Will the NRHS Survive? Part Two: Whose NRHS is it, Anyway?

Posted by John Hankey
on Monday, September 8, 2014

Over the past couple of weeks the conversation about the future of the National Railway Historical Society has opened up considerably, and that is a good thing.

I have always had great respect for the NRHS and its accomplishments. It was 1968 or thereabouts when I signed on to the Baltimore Chapter, and I've been a member of the NRHS off and on, here and there, ever since. Whether the NRHS survives and prospers is not an abstract question to me, or to anyone interested in railroading. We should all wish for a healthy and prosperous NRHS, and do what we can to help it get there.

Still, some of the more pointed responses I've gotten are of the "Who the Hell do I think I am" variety, and they raise several important points.

For example, "Whose NRHS is it, anyway"?

Does the national organization "belong" to the chapters, and can they simply call the shots? Does the national organization have an independent role in the broader field of Railway Heritage, while individual chapters follow their own interests? Is the NRHS one institution—or is it really 120 or so distinct outfits that share only a vaguely-defined mission to "appreciate railroading in all its forms"?

Organizations such as the NRHS almost always experience tension between their local private purpose, and their broader public purpose. The same is true of the American Red Cross, the National Rifle Association, and hundreds of other special interest groups.

As part of a local organization, NRHS chapter members are expected to pursue their own interests with little coordination or limitation by the national organization, and they do so with great variety and creativity. We understand that as the local, private purpose of individual chapters, whether it be public programs, equipment restoration, private car operation, or social gatherings.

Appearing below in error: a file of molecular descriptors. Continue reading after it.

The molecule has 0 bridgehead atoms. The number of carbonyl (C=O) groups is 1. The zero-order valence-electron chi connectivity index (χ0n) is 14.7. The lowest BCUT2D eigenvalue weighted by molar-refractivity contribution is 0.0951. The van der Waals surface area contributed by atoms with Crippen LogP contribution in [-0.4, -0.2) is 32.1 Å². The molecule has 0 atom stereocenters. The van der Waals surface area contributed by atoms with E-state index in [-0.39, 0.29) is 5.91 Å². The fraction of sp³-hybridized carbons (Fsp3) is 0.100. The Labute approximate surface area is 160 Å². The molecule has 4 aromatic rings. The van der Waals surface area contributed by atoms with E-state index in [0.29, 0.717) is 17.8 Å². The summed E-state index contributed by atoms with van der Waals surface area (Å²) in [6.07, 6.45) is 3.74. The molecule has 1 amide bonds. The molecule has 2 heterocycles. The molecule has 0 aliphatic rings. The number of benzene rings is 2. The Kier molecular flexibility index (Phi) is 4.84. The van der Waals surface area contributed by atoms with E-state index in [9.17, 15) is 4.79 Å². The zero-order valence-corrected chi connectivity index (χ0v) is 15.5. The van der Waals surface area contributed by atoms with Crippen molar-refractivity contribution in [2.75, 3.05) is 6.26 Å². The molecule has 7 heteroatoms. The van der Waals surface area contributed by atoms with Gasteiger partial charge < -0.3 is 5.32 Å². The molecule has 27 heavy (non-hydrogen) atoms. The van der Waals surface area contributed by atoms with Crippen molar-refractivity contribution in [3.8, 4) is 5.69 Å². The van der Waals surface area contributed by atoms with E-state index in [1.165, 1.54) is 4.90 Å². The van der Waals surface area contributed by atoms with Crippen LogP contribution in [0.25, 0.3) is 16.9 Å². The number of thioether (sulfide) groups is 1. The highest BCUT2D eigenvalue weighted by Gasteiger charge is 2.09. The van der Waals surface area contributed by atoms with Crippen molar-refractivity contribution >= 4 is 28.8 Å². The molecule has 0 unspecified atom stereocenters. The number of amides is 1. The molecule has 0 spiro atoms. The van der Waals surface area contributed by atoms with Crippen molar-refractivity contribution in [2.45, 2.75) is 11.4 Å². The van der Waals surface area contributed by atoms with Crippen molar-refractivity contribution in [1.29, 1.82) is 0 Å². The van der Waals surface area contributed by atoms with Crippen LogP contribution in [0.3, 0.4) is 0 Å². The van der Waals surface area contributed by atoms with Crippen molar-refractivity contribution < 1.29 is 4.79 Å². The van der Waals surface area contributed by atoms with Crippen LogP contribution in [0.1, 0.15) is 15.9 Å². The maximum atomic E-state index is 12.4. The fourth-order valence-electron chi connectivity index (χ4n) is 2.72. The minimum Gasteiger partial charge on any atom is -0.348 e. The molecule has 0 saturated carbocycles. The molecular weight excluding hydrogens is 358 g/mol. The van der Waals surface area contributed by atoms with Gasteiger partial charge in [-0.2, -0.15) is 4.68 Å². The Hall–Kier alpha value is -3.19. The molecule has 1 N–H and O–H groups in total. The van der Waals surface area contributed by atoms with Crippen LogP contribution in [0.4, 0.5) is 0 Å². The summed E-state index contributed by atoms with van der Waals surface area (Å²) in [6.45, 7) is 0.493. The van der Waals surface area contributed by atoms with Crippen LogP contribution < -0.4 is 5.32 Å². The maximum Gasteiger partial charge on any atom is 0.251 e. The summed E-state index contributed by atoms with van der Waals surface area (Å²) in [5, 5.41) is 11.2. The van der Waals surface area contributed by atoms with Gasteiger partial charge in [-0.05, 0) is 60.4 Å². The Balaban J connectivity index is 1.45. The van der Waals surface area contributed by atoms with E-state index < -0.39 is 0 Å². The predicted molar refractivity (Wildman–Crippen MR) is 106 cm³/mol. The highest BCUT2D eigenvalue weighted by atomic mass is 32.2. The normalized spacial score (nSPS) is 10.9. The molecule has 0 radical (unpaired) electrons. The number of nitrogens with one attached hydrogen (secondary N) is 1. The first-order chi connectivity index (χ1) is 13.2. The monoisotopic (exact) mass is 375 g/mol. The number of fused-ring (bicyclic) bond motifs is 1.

Then there is the more unified, public face of the national organization—and the overall mission it aspires to fulfill. From its beginnings in 1935, the NRHS (at a national level) represented itself as one of, if not the, leading organization dedicated to the support and enjoyment of American railroading and its heritage.

The NRHS Bulletin preceded Trains Magazine by almost five years and was an entirely new kind of general-interest railroad journalism (the Railway & Locomotive Historical Society's journal Railroad History had nicely evolved into a scholarly publication by then.  Railroad Magazine was a horse of an entirely different color.).

The NRHS founding documents explicitly described its public purpose: to increase general interest and participation in railroading, in all its forms, including modeling. In so many ways (excursions, public programs, working with railroads and other partners, publications), and over a very long time, the NRHS—as a whole—created a national reputation and presence. The "outward-looking" face of the NRHS has always been a priority.

With due respect for the members and governance of the NRHS, other people and other organizations have a legitimate stake in whatever unfolds. Those other people and organizations could be a resource for the NRHS and help it get through the present tough times.